I have been waiting for the right moment to post this video because it's very important to me and many MEN and women out there. I do not talk about it too much on my blogs or in social media channels though some of my friends and colleagues know that I have been in a very abusive relationship/marriage with a man and over the years I grew to realise that my relationship with my mother was also quite controlling (and somewhat prompted my early models of relationships with men too). I have been fortunate to be born into an intelligent family with a firm set of values (on my father's side), study three languages in two countries and finally work all around the world so my understanding of this issue helped me later to close down all the controlling and abusive relationship. I have learned to re-define love, dignity, respect and many other basic values, but also human rights. I have also learned not to compromise my own conflicting feelings with the newly established system, way of living. I have also been extremely privileged to meet someone who shares those new values. As well as many amazing, brave, outspoken and really great men and women who understand those notions of control and power, speak up and make a difference. Jackson Katz is probably my largest inspiration at the moment because his work on educating men about those issues is crucial. As a society we are responsible for each other. It is hard. It can be scary. But we need to face it, if not for ourselves then for the sake of our kids and future generations. We do need to ask ourselves some painful yet obvious questions. I suggest you watch the TED talk presented by Jackson Katz and think about it a little:
For people who were affected by domestic abuse working out the right path raises some major issues because there is a tiny paradox in the way we relate to "victims". And I really like the fact that Katz starts with terminology. When I left my husband I was fortunate enough to be welcomed by my two closest friends with a huge bunch of flowers. Their deep understanding of me and my situation and the appreciation of my bravery made me feel like a hero. When I shared the news with the world on my blogs and in personal conversations however, many men and women started putting me in the "victim" box foolishly assuming that I can be easily controlled. Women's Aid and other women organisations warned me about it but I found it really hard to believe. But in the real life I had to stop and simply move on, life became easier and only trusted friends would know the truth. For six years I have been living the conflict of wanting to do something, react, share my story and not really knowing how, but - again thanks to a few amazing people - in the last six months I have clarified my new goals and decided to put it all back on my sites and in a book.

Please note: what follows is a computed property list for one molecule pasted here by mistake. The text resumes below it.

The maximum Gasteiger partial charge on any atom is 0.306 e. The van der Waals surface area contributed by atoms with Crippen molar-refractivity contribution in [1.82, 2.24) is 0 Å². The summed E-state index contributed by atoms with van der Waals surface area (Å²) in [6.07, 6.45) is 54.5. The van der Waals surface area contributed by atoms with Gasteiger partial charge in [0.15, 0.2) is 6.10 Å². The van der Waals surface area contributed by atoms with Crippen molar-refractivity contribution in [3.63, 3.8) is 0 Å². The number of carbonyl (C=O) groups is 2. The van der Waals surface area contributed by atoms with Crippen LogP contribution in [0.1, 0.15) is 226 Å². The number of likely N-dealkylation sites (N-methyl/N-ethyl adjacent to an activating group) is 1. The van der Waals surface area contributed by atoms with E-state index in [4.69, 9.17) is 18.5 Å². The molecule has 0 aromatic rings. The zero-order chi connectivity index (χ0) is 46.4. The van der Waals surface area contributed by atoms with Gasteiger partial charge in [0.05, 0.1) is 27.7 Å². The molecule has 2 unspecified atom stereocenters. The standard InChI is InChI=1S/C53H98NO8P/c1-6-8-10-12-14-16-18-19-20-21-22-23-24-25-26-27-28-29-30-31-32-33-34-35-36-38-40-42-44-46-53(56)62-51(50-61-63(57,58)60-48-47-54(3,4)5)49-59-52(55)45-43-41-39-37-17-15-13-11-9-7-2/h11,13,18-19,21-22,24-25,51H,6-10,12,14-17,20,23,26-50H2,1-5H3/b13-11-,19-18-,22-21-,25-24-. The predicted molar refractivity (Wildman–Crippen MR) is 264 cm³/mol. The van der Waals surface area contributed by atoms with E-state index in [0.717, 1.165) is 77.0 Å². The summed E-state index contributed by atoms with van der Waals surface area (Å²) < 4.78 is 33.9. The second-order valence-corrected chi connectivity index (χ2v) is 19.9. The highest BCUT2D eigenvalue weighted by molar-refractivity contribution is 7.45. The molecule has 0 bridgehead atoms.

Why now? Just yesterday I was informed that my application for divorce has been approved by the other party so I feel this chapter is coming to an end. Both legally and emotionally I will be starting a new one. I will be writing down many more chapters, maybe even books, to ensure that what I have experienced, learned, sometimes conquered and very often re-discovered helps other women, but also men, to understand the underlying processes, paradoxes and complexities of domestic abuse. There is a notion on the above mentioned TED talk that made me feel a bit more hopeful - Katz refers to history of racial and sexual equality which made me think about the future, our future. Not so long time ago, in the 60's women were finally allowed to study at Cambridge University and look where we are today! So maybe our problems with talking about and understanding the reasons behind domestic abuse will turn into a historical learning one day soon? For women, but also for men. We are in this together and it's our responsibility to change.